Simple data structure with many names like dictionaries, loops, classifications, types,... - you name it.

In CodeMash, Taxonomy is a type of collection where you store simple structural data; usually, you refer to that data in database collections (a.k.a tables). When you want to classify and group simple structure data, it would be best to choose taxonomy.

Good examples of taxonomy would be:

  • Countries

  • Cities

  • Order Statuses (Pending, In Progress, Paid, Completed, ...)

  • Event Types (Course, Webinar, Conference, ...)

  • Work Item Types (Polishing, Service, Replacement of parts, Assembling, Dissasembling, ...)

Use the Taxonomy rule of thumb

Selected list items below are the perfect match to make data as a taxonomy:

if you are unsure if it will be changed later by some company policy change (the company can decide to have a new type called "Contractor"), it might be better to stick with taxonomy instead of having this as a database enum field.

When not to use Taxonomy

Please consider if it makes sense to have your data as taxonomy when:

  1. The data list is short and with well-known and finished scope. E.g., Imperial units of measurement is a perfect match for the Enum database field rather than Taxonomy

    • Foot (feet)

    • Inches (inch)

    • Mile

    • Yard

  2. Data is complex, with many additional fields. Taxonomy doesn't support all the fields the database collection schema does. You can extend taxonomy with custom fields, but those fields are stored under _meta property, so querying data is a bit more complicated.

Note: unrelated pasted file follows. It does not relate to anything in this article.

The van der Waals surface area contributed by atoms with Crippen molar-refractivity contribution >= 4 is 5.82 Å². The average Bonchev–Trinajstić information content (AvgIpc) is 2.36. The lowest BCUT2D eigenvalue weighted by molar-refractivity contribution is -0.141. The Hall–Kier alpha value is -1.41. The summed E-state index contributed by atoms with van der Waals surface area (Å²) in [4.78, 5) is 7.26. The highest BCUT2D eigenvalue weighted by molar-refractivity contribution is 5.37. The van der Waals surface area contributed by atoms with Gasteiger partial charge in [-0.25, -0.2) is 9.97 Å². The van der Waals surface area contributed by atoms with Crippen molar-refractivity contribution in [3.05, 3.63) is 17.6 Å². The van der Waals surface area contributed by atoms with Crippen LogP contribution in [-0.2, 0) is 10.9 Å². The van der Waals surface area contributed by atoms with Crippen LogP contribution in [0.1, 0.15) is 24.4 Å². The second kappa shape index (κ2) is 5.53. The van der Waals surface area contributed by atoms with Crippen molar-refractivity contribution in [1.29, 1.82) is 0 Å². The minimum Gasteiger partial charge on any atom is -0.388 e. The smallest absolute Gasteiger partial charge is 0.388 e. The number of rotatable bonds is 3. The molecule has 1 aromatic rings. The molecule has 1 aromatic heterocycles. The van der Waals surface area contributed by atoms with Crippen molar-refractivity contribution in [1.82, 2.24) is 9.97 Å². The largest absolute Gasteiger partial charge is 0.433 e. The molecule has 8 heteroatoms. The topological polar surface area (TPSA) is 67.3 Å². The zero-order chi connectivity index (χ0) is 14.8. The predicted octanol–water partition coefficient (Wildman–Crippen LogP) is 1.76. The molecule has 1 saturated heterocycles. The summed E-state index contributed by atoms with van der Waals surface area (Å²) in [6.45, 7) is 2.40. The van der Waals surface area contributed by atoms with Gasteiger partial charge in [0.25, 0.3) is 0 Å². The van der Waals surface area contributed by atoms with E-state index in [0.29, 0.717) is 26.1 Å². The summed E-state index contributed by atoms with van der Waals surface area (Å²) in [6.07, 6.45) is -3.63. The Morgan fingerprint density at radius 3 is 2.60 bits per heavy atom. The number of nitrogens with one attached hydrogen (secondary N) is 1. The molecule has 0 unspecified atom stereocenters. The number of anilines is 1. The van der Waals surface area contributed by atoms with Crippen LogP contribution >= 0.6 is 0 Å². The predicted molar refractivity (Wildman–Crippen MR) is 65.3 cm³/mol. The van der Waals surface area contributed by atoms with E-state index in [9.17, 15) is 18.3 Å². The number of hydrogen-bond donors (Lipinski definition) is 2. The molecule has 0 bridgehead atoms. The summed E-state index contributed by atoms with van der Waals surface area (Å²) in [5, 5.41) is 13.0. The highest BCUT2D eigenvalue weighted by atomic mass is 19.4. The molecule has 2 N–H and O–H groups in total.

Creating taxonomies

You can see and create a new taxonomy on our dashboard page:

  • Go to Database

  • Choose Taxonomies

  • Here you can see all your project taxonomies, and you can create a new one by pressing the "Add New" button

1:N relationship

Let's say you want a country's list of corresponding states and cities. Such structure is explained below:

So we have three taxonomies here - Countries, States, and Cities. The parent of the taxonomy States is taxonomy Countries, and the parent of the taxonomy Cities is, of course, States' taxonomy. Le's follow the instructions defined below to achieve such functionality:

  1. Add new taxonomy (Database -> Taxonomies -> Add New) called "Countries."

  2. Add new taxonomy called "States."

  3. Add new taxonomy called "Cities."

  4. Go to States' taxonomy and press the taxonomy settings page.

    1. From the list of all taxonomies...

    2. ....or from the Taxonomy terms page

  5. Point the parent property of the taxonomy of States to the taxonomy of Countries.

  6. Point the parent property of the taxonomy of Cities to the taxonomy of States. The same as you did in the 5th step.

  7. Fill in Countries. Go to Database -> Taxonomies -> Countries and add countries.

  8. Fill in states. Now for each state, you can refer country accordingly.

  9. Repeat it with cities.

Congratulations. Mission accomplished.

Now you can fetch such structure in any of your projects.

  • You can get all the hierarchical data in a one bunch

  • You can get those cities, countries, and states translated into your language. Terms localization

  • You can expand your taxonomy schema and add more relevant data to your project, e.g., country flag and VAT percentage for goods...

Extending Taxonomy schema

Sometimes having an id and value data type is not enough. You often want to extend it a bit, add one extra digital number representing the country's population, or add some flag of the country that you can fetch from your mobile app. Are you forced for such a change to use Collection rather than taxonomy? Well, if the extension is simple, we have you covered. Please follow this page to see capabilities.


Taxonomy records are called terms.

API reference

Get Terms

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